Does Medicare Cover Urinary Catheters?

By Medicare Benefits - August 11, 2020

Urinary catheterization is mainly used on a short-term basis to remove urine from the bladder in instances where it is blocked or after surgeries. But sometimes, using a urinary catheter at home for longer periods of time is necessary for relief if you’re having trouble with urination or mobility. 

If you have been experiencing incontinence, urine retention, or are going to have surgery for prostate or other conditions that may require using a catheter, here’s some information about how Medicare recipients can get help with coverage of the supplies they’ll need at home. 

Do your Medicare benefits cover urinary catheters?

If you undergo urinary catheterization while you are in the hospital as an inpatient, Original Medicare Part A (hospital insurance) covers the cost of inpatient surgery. 

If you need catheterization when you are an outpatient, Original Medicare Part B (medical insurance) covers a portion of the cost for your supplies. This coverage is included in durable medical equipment and categorized under prosthetics, urinary supplies. The amount of coverage you get depends on the type of catheter you use.

Your Medicare Part B benefits allow coverage for one indwelling catheter per month. An indwelling catheter is one that is inserted through the urethra and into the bladder to drain urine into a collection bag. An indwelling catheter is left in the urethra for as long as it’s needed but should be changed on a regular basis to avoid infection or other complications. A nurse or physician should insert the indwelling catheter. 

When using an indwelling catheter, you also need urinary drainage bags that you can either attach to the bedside or to your leg. There are multi-use or single use bags, but both types prevent the backflow of urine. Multi-use bags can be emptied and re-used, but single use bags must be thrown away after they are used.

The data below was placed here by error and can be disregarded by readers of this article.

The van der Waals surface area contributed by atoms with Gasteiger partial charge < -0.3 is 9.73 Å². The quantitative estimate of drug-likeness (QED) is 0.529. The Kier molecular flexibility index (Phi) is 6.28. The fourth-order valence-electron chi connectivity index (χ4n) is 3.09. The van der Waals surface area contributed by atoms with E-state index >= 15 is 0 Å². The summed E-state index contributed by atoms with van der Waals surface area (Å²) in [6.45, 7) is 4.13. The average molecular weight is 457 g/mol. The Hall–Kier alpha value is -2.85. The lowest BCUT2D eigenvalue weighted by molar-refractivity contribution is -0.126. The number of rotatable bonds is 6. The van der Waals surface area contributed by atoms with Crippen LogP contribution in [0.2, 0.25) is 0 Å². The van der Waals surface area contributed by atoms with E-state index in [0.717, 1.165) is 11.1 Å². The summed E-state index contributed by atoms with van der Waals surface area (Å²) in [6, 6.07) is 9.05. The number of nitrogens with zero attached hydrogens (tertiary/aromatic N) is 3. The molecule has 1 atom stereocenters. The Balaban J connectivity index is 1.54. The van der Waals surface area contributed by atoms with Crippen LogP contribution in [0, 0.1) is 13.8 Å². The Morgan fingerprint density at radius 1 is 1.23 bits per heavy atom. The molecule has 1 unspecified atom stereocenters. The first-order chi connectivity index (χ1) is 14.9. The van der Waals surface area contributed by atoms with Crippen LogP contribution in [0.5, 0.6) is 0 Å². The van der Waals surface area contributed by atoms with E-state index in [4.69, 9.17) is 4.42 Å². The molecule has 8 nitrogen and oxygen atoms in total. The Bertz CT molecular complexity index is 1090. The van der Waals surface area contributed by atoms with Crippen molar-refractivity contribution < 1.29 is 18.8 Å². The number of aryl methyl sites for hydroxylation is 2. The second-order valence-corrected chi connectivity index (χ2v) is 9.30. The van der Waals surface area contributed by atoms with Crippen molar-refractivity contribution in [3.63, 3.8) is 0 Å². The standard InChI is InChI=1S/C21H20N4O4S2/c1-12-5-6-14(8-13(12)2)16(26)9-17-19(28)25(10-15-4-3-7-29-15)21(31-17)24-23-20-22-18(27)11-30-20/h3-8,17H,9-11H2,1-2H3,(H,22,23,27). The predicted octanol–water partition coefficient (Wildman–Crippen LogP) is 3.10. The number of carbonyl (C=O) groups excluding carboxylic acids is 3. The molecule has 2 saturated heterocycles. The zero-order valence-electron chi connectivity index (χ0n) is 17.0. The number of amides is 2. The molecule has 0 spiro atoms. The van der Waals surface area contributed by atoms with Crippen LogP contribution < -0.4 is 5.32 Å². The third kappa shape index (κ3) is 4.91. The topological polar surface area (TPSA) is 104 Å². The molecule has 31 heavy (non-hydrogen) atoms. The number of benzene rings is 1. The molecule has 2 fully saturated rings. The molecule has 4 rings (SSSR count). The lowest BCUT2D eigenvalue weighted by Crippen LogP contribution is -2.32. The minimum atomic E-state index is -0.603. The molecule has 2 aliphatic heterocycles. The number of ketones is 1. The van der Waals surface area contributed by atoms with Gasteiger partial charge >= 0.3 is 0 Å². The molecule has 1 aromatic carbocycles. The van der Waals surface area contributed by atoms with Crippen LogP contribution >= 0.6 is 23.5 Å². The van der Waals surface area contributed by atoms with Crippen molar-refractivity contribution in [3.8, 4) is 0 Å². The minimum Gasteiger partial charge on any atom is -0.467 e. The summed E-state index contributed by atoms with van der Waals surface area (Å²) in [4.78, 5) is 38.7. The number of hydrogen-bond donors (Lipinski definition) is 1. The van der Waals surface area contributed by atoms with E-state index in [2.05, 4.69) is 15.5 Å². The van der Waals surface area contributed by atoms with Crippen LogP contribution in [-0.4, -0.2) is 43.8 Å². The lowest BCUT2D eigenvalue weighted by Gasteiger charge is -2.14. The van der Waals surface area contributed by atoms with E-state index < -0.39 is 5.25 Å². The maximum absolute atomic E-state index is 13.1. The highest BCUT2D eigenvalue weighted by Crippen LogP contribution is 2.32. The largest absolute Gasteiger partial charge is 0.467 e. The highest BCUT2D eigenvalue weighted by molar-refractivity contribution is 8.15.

Medicare recipients have coverage for up to 200 straight, single-use, sterile, intermittent catheters per month. This coverage also includes one packet of lubricant every 30 days if needed. Intermittent catheters are tubes that you, your health care provider, or care giver inserts into the urethra, allows the urine to drain from the bladder, and then immediately removes the tube. It does not stay in the urethra for extended periods of time as the indwelling catheter. You can use this method up to several times a day, depending on the need. 

Medicare benefits, Part B, also cover 35 external catheters per month for men who are experiencing incontinence. External catheters are sheaths that you put on like a condom. They cover the penis and are connected to a drainage bag to collect urine. There is not a tube inserted into the urethra like an indwelling catheter. You, or your care giver can apply an external catheter without the help of a physician or licensed nurse. 

As part of your home health care benefit, Original Medicare Part B pays 80 percent of the approved cost of the supplies listed above. You are responsible for the remaining 20 percent and your Part B deductible for the current year. To get this coverage you must buy your supplies from a Medicare-accepting supplier and your health care provider must certify and provide documentation showing that using a catheter is a medically necessary treatment for your condition. 

If you’re enrolled in a Medicare Advantage plan, you will have at least the same benefits as Original Medicare, but you may have additional coverage.  Check with your plan directly with any coverage questions you may have regarding urinary catheters.

How do you care for your urinary catheter?

If you are in home health care and using a catheter, you or your caregiver should take special care to avoid infection or other complications. Be sure to replace your indwelling catheter frequently, and with all types of catheters, only use sterile supplies, clean the area before insertion and after using the toilet, use lubricant when inserting tubes into the urethra, and wear gloves and clean hands afterwards. 

Some signals that you might have complications with your catheter include:

• Continuous bladder spasms
• Blood in your urine or around the catheter
• Fever or chills
• An excessive amount of urine that is leaking around the insertion area
• Sores on your skin around the catheter area
• Seeing stones or sediment in your urine either in the catheter tube or drainage bag
• You notice swelling around the urethra where the catheter is 
• Strong smelling, thick, or cloudy urine
• Little or no urine draining into your catheter or drainage bag
• A clogged catheter, or one that is causing pain, or the area seems infected

If you have any of these symptoms, you should contact your health care provider immediately.

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